As the economic recovery stalls and the debt debate in Washington fuels market uncertainty, business leaders — many of whom were once close to the White House — are increasingly airing their fears that President Obama’s policies are stifling job creation.
Kimberly-Clark Corp. Chairman and CEO Thomas J. Falk told a Senate panel this week that the administration’s proposal to raise the tax on foreign earnings of American-based firms “would put U.S. companies at a significant disadvantage.”
The move “would slow economic growth in the U.S. and impede the creation of U.S.-based jobs,” Mr. Falk, whose global company makes Kleenex, Huggies and health care products, said Wednesday at a hearing of the Senate Finance Committee.
Leaders in the oil and gas industry say the administration could clear the way for the creation of thousands of domestic jobs if it weren’t beholden to environmentalists. As one example, they point to the proposed Keystone XL pipeline, a massive construction project that has been awaiting approval since Mr. Obama took office. The pipeline would run from Alberta, Canada, to Houston.
“If you’re looking for revenue and jobs, it’s on your desk, Mr. President,” said Jack Gerard, president and CEO of the American Petroleum Institute, in a recent interview with The Washington Times.
The House on Tuesday passed legislation requiring the Obama administration to reach a decision on the pipeline by Nov. 1. The White House issued a statement saying the House-imposed deadline is “unnecessary” and “could prevent the thorough consideration of complex issues.”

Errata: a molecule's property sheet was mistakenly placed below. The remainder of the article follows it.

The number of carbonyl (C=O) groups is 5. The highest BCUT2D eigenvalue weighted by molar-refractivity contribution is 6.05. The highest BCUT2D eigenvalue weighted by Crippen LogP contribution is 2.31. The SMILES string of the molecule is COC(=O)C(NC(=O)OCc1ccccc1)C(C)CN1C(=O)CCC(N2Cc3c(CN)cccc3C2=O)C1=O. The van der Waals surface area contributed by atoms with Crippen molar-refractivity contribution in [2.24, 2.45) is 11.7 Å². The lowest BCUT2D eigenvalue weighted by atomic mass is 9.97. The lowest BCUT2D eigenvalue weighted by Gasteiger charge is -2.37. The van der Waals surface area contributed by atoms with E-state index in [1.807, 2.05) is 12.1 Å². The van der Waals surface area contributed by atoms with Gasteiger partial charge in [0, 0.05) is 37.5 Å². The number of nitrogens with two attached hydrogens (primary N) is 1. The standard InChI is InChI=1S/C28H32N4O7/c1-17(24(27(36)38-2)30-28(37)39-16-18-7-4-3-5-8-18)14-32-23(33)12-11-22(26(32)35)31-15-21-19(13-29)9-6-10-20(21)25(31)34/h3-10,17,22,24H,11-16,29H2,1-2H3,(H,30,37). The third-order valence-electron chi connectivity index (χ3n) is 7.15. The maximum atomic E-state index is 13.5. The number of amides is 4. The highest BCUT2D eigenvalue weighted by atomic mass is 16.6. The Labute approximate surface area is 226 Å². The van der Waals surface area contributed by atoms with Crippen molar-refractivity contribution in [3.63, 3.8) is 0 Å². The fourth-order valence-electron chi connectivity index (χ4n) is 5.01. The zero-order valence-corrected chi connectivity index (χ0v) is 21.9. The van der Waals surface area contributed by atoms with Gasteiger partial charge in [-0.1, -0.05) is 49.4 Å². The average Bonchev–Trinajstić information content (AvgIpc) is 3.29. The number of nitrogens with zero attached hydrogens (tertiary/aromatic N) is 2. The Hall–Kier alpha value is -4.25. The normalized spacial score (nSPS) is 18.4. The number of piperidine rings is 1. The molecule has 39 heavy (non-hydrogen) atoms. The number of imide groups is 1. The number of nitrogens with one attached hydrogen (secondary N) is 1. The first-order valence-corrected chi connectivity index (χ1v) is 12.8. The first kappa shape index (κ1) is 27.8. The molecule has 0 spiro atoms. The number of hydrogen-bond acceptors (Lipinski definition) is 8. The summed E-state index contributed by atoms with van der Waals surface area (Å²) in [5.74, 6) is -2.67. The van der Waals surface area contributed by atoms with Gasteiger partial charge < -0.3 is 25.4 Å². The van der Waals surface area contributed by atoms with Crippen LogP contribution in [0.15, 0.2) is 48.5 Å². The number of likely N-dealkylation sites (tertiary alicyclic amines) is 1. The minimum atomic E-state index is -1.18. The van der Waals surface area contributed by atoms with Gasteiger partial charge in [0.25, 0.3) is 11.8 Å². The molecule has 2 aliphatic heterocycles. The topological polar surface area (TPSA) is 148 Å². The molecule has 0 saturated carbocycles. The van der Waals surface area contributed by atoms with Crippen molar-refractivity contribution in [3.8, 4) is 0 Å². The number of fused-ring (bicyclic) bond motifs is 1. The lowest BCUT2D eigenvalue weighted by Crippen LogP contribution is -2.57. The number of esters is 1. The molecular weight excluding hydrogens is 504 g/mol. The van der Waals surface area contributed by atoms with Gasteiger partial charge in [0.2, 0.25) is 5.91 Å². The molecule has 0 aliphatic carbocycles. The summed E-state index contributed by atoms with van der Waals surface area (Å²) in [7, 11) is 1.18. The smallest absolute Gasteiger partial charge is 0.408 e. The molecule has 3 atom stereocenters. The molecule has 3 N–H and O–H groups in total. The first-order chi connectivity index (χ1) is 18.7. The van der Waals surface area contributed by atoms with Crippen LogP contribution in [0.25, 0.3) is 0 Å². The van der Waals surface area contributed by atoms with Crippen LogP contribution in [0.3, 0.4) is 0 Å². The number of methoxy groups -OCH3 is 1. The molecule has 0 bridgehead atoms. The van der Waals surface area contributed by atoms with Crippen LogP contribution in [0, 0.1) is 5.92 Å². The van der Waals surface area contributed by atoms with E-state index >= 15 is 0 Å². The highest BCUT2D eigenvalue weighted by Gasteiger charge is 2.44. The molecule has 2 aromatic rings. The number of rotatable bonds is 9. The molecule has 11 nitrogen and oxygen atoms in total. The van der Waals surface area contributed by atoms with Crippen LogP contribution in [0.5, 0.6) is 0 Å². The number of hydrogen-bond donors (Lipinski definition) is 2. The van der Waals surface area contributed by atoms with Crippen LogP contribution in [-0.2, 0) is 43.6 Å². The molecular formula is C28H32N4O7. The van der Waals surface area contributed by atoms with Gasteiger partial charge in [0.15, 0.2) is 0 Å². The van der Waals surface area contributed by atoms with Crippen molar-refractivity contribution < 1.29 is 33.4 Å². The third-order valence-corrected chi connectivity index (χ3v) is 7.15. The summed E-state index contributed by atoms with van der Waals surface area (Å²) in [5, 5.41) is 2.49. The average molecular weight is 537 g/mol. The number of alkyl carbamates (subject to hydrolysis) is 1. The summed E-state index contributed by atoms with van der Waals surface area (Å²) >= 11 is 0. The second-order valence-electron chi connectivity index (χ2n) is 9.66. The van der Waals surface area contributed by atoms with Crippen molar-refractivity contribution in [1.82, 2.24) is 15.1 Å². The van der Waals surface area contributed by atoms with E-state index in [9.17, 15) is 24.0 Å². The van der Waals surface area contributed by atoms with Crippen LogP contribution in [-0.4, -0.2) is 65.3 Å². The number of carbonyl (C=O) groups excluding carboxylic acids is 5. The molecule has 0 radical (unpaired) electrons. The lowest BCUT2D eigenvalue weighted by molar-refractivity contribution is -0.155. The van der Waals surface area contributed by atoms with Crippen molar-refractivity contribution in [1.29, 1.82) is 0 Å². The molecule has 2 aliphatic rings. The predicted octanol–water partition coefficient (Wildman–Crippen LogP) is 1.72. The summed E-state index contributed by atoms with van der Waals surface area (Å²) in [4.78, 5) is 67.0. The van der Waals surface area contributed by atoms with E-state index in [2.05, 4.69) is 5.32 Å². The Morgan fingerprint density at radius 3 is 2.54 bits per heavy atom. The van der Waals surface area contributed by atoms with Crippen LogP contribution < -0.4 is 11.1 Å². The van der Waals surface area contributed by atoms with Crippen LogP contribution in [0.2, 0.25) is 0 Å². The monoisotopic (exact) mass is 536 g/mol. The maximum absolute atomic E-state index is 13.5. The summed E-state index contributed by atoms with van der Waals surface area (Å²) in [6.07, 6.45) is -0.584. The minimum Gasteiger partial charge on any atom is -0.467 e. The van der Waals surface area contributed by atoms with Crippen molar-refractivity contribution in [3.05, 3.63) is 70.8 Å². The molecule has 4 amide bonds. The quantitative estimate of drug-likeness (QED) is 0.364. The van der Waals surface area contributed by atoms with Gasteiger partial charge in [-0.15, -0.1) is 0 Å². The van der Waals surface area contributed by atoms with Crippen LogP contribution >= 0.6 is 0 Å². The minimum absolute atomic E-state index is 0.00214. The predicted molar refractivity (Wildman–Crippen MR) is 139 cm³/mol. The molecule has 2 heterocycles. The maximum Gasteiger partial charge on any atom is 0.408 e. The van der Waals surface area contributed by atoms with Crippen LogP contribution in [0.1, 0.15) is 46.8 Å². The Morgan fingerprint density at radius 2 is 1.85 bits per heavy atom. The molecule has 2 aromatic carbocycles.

The State Department is working to complete a review of the project next month; the EPA has raised concerns about oil spill risks and greenhouse gases from the use of oil sands.
Leading business groups, including the U.S. Chamber of Commerce and the National Association of Manufacturers, are in full-scale revolt against policies coming out of the National Labor Relations Board, now dominated by Obama appointees, in particular a clash in which the agency has sided with labor unions in seeking to prevent aerospace giant Boeing from opening a massive new, non-union manufacturing plant in South Carolina.
Even the president’s attack on tax breaks for corporate jet owners has backfired. Unionized machinists, mayors in 10 cities and small business owners have rallied in opposition to Mr. Obama’s plan to target the industry.
“These entrepreneurs would get hit with higher taxes at a time when they need such resources to survive, grow their businesses and hire more employees,” said Karen Kerrigan, president and CEO of the Small Business and Entrepreneurship Council.
While the business community has traditionally leaned toward the Republicans, Mr. Obama was able to make significant inroads in his 2008 presidential race, besting GOP rival Sen. John McCain in contributions from such executives in such industries as finance, communications and real estate.
Business moguls who endorsed the Democrat included billionaire investors George Soros and Warren Buffett; Microsoft founder Bill Gates; and Eric Schmidt, chairman of Google.
The president has acknowledged getting off on the wrong foot with big business in the early days of his administration, and has taken steps to thaw that relationship.
He created a Jobs and Competitiveness Council headed by GE CEO Jeff Immelt and Ken Chenault, the head of American Express. He ordered a review aimed at cutting back on unnecessary regulations. And in January he hired William Daley, an executive at J.P. MorganChase and a former Commerce secretary, as his chief of staff.
Yet many top business leaders remain largely unmoved, judging from the unemployment rate that stands at 9.2 percent. Corporate leaders are sitting on about $2 trillion in capital, and gaming magnate Steve Wynn, a self-described “Democratic businessman,” told investors two weeks ago that business leaders will be “sitting on their thumbs” until Mr. Obama leaves office.
“This administration is the greatest wet blanket to business and progress and job-creation in my lifetime,” said Mr. Wynn, whose second-quarter earnings at Resorts were nevertheless up $300 million from the same period in 2010.